How Clive Palmer’s deep pockets are building a yellow, slick road straight through One Nation’s heartland
Take a wrong turn on the back roads through central Queensland, about 40km from Banana (population 354), and the road turns to gravel. A few clicks further on, over a couple of cattle grids, there’s a bright yellow United Australia party sign – but not another driver to see it for miles.
This particular spot is close to smack bang in the middle of the 133,000 sq km electorate of Flynn.
Three years ago, Pauline Hanson’s One Nation party polled about 20% of the primary vote in the seat. This time around, minor party voters in some places appear to be coalescing around Clive Palmer’s big-spending UAP.
Outside the area, the narrative around the rightwing minor parties seems clear enough. Hanson, Palmer, Campbell Newman and Bob Katter’s parties are competing for the same subset of voters in Queensland (and likely a single senate seat), with One Nation the most likely to prevail.
The recruitment of LNP defector George Christensen – though he’s running in an unwinnable place on the One Nation ticket – was thought to boost Hanson’s own chances of returning to the senate.
But what One Nation doesn’t seem to have – at least in comparison to the UAP – is much money. A One Nation candidate, speaking on condition of anonymity, says her campaign is self-funded. Corflutes for supporters’ front yards costs her $8 each.
Meanwhile Palmer’s UAP has bought every available billboard space, and has signs on dusty dirt roads in the middle of nowhere. In bigger towns and tiny towns, Guardian Australia spoke to more than a dozen disaffected voters. Most say they are leaning towards the UAP.
In Biloela, Cass Sorensen and Tamara Francis were about to drive 90 minutes to attend a rally with UAP MP Craig Kelly.
“It’s the very first time in my life where I have joined a political party,” Francis says.
Both say they like One Nation senator Malcolm Roberts and that Hanson’s party would get their preferences. Neither had seen or heard much from the seat’s One Nation candidate.
This seems to underscore a problem for Hanson. A significant number of people who are ideologically close to her party might put their first preference elsewhere in lower house seats.
If the UAP manages to cement itself as the rightwing party of choice in electorates that attract significant minor party vote – or in places One Nation candidates are not active – Palmer would then become the logical frontrunner for the last Senate quota.
That possibility would be particularly acute in places like Townsville, where One Nation has always had significant support, but where the party’s candidate for Herbert actually lives in Melbourne. There are few things conservative voters in north Queensland would dislike more.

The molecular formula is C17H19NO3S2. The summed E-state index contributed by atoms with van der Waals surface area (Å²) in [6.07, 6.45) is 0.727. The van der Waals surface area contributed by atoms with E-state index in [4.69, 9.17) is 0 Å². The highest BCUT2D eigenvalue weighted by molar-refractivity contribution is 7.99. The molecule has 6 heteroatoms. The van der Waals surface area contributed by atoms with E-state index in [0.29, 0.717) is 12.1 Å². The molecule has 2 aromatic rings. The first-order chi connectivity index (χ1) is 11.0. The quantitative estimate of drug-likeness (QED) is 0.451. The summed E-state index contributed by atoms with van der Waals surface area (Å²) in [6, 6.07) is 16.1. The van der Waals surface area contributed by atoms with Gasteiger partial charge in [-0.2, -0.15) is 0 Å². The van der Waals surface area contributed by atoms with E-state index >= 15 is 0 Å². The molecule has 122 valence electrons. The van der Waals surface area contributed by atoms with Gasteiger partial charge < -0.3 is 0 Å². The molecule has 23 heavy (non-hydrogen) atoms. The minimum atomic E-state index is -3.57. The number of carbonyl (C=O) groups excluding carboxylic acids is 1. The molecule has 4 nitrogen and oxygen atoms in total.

While conversations about coal and climate have noticeably changed in regional Australia, some LNP voters told Guardian Australia this week that they are leaning towards the United Australia party because of mixed messaging within the Coalition on net zero.
In Gladstone – an industrial, Labor-voting town – some of the campaigning at the Labor Day march this week seemed to acknowledge Palmer and the UAP as a tangible electoral factor. In her speech to about 1000 unionists, the Australian Council of Trade Unions president, Michele O’Neil, singled out Palmer over the failure of Queensland Nickel and payout contracts that gagged workers from criticising the billionaire, in exchange for their outstanding entitlements.
Political billboards calling Palmer “a distraction” were driven around the rally.
On past history, it’s easy to dismiss the UAP as a non-entity. Palmer spent $80m on the 2019 election, for a return of about 3.4% of the national vote. He later claimed that he decided to “polarise the electorate” with anti-Labor ads rather than win seats in 2019.
A former UAP official, Jen Sackley, called the party’s 2019 iteration “a lobby group for the Liberal party in yellow shirts”.
The UAP advertised heavily ahead of the Queensland state election in 2020 and won 0.62% of the statewide vote.
Those joining up, if they read the party constitution, will find that its branches, committees and state executive have little effect, due to an “interim” arrangement –running to 2026 – giving all power to an executive controlled by Palmer.
Prof Graeme Orr, an expert on political funding at the University of Queensland, told the Guardian last year the party was “designed to create the veneer of a genuine party, but also effectively so he and his family can never be voted out of office”.
And yet, having spent the best part of the past week on the ground in central Queensland, it’s clear there is at least some real-world momentum this time around to justify the massive typeface on the billboards.
That may have little impact on the broader election story. Voters leaning towards the UAP – at least the ones we spoke to – had already parted ways with the major parties. But it would be particularly worrying for Hanson, whose political career would be all but over if she can’t finish ahead of Palmer, Newman and Katter in the four-way contest for the rightwing fringe.